You might call it snack time with a purpose. A patient sits in a chair, sipping water, crunching a cookie, and tasting cherry pie filling. It's all being done under the watchful eye of an x-ray. The reason? To make sure the taster is swallowing normally.
Stormont-Vail speech pathologist Lorraine Brazier explained they're watching how the person is chewing their food, how they're able to bring it over the back of the tongue, and whether their esophageal flap covers their airway correctly to keep food from going getting into it.
Brazier says swallowing disorders typically affect elderly people, but she's also seen it in some infants, and people with diseases that affect the muscles, like Parkinson’s, a stroke, or ALS. In those patients, the swallow isn't strong enough, food gets stuck in the throat, or falls into the airway and the person reacts.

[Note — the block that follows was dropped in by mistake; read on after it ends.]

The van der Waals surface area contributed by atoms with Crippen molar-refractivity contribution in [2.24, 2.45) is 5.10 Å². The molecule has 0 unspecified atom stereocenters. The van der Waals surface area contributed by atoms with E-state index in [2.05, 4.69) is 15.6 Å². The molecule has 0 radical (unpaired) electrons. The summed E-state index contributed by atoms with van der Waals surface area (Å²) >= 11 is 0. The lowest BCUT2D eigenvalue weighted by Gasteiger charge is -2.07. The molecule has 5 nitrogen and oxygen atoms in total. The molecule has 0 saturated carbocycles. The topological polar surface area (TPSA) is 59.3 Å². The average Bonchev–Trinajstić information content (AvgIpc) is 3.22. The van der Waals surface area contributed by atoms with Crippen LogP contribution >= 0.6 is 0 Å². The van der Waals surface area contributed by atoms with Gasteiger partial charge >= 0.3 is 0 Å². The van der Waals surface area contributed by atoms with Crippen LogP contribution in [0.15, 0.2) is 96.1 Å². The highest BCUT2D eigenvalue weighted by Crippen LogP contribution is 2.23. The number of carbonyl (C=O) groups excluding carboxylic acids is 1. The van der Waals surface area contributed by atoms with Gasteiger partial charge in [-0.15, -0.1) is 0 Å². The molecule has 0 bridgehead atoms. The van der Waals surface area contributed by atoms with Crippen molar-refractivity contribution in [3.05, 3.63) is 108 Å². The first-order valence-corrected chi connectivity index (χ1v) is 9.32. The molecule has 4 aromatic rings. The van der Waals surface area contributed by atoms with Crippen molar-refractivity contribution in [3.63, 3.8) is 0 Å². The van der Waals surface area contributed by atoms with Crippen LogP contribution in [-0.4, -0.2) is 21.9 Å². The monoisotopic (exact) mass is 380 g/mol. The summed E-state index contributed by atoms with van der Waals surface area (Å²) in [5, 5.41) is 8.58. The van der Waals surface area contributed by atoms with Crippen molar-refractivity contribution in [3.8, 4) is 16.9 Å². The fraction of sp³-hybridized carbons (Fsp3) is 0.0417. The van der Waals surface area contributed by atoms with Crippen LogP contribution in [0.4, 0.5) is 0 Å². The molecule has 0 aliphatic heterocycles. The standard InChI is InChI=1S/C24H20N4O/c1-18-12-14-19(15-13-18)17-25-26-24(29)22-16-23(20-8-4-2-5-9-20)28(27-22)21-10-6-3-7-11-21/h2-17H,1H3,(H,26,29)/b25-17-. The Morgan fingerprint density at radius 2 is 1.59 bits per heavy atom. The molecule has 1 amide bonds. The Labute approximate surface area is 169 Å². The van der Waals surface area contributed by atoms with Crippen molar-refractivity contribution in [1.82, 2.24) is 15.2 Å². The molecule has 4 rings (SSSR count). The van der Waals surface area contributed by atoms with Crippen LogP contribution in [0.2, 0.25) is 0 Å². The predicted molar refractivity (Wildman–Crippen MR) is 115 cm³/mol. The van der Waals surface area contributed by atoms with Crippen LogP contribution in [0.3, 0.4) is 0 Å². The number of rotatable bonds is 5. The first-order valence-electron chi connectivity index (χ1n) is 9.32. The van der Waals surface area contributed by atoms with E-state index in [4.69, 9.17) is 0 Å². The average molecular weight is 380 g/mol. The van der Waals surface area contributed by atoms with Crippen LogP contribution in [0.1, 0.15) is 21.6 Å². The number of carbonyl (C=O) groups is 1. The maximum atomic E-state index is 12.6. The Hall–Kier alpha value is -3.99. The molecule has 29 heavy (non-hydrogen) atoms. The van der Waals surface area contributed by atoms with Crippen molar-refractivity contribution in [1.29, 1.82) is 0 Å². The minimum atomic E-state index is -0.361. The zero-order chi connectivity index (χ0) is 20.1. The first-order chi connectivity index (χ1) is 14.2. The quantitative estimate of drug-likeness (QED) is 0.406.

Stormont-Vail speech pathologist Carrie Benson said that if on a consistent basis you are choking or coughing when you eat or drink, it might be a sign you need help.
Help is important because the problem can have serious consequences. Benson said when liquid or food goes into the lungs, the moist environment can cause bacteria to grow which can lead to pneumonia.
Luckily, once a video swallow study diagnoses the problem, it can often be helped. Brazier said sometimes it's just a matter of changing one's posture, sitting up straight or bowing the head to protect the airway. Other times, they need change their diet and only eat foods of certain moisture or consistency. Therapy can also work to strengthen the swallowing muscles.
Those who suspect they may have a swallowing disorder should talk to their doctor. He or she may refer them for a swallowing study.